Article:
SOME UNRESOLVED ISSUES IN MEASURING REGIONAL GROWTH
Environmental policy, Economic growth, Consumer economics, Capital depreciation, Income distribution, Environmental quality, Natural resources, Workforce, Social costs
Only since World War II has Regional Economics become a definable and separate field. In this milieu of base industries, input-output tables, and multipliers many concepts and techniques have been and are being developed. Despite all this progress, it is my contention in this paper that our failure to conceptualize adequately the basic concept of economic growth is responsible for some analytical impotence in Regional Economics. In a recent television program (Face the Nation, April 13, 1969) Arthur Burns said, "that before anything can be evaluated it must be grasped intellectually." Professor Burns is one of the most venerated gurus around Washington these days, and his advice can be aptly applied to the problems of economic growth. The first section of the paper deals with our traditional concepts of growth and ways it is usually measured. The second contains some observations as to why the concept needs to be improved and how, in principle, this might be done. The third discusses some implications for research and planning.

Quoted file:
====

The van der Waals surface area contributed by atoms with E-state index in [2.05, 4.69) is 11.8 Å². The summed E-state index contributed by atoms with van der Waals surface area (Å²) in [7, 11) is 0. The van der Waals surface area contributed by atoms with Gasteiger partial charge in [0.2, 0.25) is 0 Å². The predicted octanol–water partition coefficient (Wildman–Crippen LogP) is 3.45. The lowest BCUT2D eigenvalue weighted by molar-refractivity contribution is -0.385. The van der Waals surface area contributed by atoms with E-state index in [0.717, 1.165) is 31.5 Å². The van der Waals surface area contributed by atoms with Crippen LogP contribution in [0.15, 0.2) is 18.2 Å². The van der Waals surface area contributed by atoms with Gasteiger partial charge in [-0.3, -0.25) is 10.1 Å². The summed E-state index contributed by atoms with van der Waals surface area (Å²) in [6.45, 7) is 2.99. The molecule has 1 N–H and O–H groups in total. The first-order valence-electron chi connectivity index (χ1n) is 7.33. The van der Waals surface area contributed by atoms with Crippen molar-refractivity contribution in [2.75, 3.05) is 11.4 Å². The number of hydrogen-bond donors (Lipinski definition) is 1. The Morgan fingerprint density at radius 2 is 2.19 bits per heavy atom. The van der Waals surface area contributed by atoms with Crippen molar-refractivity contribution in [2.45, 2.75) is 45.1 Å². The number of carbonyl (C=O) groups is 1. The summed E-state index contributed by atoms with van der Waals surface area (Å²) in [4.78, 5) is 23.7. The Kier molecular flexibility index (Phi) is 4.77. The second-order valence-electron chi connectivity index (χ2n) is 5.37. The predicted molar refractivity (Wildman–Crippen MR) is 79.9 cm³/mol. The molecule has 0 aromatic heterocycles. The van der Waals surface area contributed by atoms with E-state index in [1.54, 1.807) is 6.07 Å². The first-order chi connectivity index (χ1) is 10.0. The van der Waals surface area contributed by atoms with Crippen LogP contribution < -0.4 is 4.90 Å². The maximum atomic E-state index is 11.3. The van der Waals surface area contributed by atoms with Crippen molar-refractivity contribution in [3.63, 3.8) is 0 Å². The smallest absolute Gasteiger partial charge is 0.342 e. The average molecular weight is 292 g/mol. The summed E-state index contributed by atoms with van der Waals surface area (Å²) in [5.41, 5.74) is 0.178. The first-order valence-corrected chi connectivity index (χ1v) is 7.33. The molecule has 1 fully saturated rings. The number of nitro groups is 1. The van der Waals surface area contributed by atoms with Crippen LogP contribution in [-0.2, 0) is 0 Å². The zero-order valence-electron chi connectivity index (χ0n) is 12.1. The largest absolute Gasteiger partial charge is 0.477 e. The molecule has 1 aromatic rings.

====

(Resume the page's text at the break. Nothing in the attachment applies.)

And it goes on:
Original Publication Citation
Gardner, B. Delworth. “SOME UNRESOLVED ISSUES IN MEASURING REGIONAL GROWTH.” Proceedings, Annual Meeting (Western Agricultural Economics Association), vol. 42, 1969, pp. 246–253. JSTOR, JSTOR, www.jstor.org/stable/43913065.
BYU ScholarsArchive Citation
Delworth, B. Gardner, "SOME UNRESOLVED ISSUES IN MEASURING REGIONAL GROWTH" (1969). Faculty Publications. 2194.
Western Agricultural Economics Association
Family, Home, and Social Sciences
Proceedings, Annual Meeting (Western Agricultural Economics Association) © 1969 Western Agricultural Economics Association